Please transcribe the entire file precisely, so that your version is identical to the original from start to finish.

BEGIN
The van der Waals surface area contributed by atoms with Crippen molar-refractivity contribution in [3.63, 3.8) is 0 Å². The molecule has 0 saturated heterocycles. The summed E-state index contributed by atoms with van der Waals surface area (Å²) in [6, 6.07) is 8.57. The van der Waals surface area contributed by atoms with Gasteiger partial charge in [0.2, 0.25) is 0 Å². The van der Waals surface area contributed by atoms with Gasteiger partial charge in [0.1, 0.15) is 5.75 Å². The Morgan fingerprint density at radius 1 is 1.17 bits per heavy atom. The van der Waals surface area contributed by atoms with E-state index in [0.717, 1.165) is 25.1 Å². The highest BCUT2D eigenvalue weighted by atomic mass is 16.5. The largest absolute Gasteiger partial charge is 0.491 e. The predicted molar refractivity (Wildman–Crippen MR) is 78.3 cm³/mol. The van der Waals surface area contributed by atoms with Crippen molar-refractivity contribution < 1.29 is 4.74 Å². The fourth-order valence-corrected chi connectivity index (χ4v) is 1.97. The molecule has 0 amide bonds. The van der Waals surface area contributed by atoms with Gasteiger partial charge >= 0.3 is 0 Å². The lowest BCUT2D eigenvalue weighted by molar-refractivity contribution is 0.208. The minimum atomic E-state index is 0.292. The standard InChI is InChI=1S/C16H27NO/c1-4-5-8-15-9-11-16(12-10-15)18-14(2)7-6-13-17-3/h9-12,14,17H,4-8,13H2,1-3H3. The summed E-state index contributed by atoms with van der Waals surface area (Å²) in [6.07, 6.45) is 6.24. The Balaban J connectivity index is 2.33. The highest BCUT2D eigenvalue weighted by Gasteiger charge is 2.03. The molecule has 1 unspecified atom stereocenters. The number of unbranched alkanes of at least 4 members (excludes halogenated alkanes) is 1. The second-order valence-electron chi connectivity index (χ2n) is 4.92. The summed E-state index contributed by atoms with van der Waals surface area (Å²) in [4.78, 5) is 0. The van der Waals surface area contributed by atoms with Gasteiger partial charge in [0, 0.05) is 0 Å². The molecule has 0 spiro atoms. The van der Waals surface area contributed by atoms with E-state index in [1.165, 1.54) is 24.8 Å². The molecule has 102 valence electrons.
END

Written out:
The van der Waals surface area contributed by atoms with Crippen molar-refractivity contribution in [3.63, 3.8) is 0 Å². The molecule has 0 saturated heterocycles. The summed E-state index contributed by atoms with van der Waals surface area (Å²) in [6, 6.07) is 8.57. The van der Waals surface area contributed by atoms with Gasteiger partial charge in [0.2, 0.25) is 0 Å². The van der Waals surface area contributed by atoms with Gasteiger partial charge in [0.1, 0.15) is 5.75 Å². The Morgan fingerprint density at radius 1 is 1.17 bits per heavy atom. The van der Waals surface area contributed by atoms with E-state index in [0.717, 1.165) is 25.1 Å². The highest BCUT2D eigenvalue weighted by atomic mass is 16.5. The largest absolute Gasteiger partial charge is 0.491 e. The predicted molar refractivity (Wildman–Crippen MR) is 78.3 cm³/mol. The van der Waals surface area contributed by atoms with Crippen molar-refractivity contribution < 1.29 is 4.74 Å². The fourth-order valence-corrected chi connectivity index (χ4v) is 1.97. The molecule has 0 amide bonds. The van der Waals surface area contributed by atoms with Gasteiger partial charge >= 0.3 is 0 Å². The lowest BCUT2D eigenvalue weighted by molar-refractivity contribution is 0.208. The minimum atomic E-state index is 0.292. The standard InChI is InChI=1S/C16H27NO/c1-4-5-8-15-9-11-16(12-10-15)18-14(2)7-6-13-17-3/h9-12,14,17H,4-8,13H2,1-3H3. The summed E-state index contributed by atoms with van der Waals surface area (Å²) in [6.07, 6.45) is 6.24. The Balaban J connectivity index is 2.33. The highest BCUT2D eigenvalue weighted by Gasteiger charge is 2.03. The molecule has 1 unspecified atom stereocenters. The number of unbranched alkanes of at least 4 members (excludes halogenated alkanes) is 1. The second-order valence-electron chi connectivity index (χ2n) is 4.92. The summed E-state index contributed by atoms with van der Waals surface area (Å²) in [4.78, 5) is 0. The van der Waals surface area contributed by atoms with Gasteiger partial charge in [0, 0.05) is 0 Å². The molecule has 0 spiro atoms. The van der Waals surface area contributed by atoms with E-state index in [1.165, 1.54) is 24.8 Å². The molecule has 102 valence electrons.